With questions about the health of U.S. Senate minority leader Mitch McConnell (R-KY) swirling around the capital these days based on some of his recent awkward public appearances, attention has been focused on the statute in place in McConnell’s home state of Kentucky that deals with filling Senate vacancies. In 2021, at McConnell’s own suggestion, Kentucky made changes to the state law addressing how Senate vacancies are to be dealt with if one of Kentucky’s two U.S. senators leaves office before the end of his term. The law in place since 2021 tightly constrains appointment power by the state’s governor (currently a Democrat) and at the same time confers power upon the political party with which a Senator who has left office was affiliated. (Currently both of the U.S. senators—McConnell and Rand Paul—are Republicans.) Here is the relevant text of the Kentucky statute:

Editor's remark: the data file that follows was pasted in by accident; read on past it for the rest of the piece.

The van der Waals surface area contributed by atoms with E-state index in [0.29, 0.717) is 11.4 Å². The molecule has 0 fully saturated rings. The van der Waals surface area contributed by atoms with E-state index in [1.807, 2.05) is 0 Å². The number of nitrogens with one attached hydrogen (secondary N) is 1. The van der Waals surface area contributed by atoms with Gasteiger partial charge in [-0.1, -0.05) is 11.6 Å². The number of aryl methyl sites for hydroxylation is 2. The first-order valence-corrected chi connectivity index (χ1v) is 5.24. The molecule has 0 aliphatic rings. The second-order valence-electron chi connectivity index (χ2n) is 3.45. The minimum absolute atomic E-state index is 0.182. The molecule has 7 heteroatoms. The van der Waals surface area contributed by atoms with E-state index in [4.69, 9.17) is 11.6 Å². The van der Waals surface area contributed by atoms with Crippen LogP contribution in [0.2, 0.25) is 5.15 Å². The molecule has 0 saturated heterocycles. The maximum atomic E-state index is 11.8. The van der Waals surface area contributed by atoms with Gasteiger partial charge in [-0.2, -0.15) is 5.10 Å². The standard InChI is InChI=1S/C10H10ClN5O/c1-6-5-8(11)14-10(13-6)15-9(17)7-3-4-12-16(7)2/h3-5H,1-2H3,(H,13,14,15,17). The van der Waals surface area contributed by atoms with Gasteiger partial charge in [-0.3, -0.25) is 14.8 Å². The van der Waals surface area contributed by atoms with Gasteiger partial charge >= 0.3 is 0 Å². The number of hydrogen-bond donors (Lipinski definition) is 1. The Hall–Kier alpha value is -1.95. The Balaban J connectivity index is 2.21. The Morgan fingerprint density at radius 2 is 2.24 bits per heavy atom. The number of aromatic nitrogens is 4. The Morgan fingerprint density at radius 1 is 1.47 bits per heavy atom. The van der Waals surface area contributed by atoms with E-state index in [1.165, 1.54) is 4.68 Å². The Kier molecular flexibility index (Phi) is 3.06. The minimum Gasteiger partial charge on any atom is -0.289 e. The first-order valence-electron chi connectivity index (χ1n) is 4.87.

The Governor shall fill vacancies in the office of United States Senator by appointment and the appointee shall serve until a successor has been elected and qualified under [subsections below.] The appointee shall be selected from a list of three (3) names submitted by the state executive committee of the same political party as the Senator who held the vacant seat to be filled, shall have been continuously registered as a member of that political party since December 31 of the preceding year, and shall be named within twenty-one (21) days from the date of the list submission.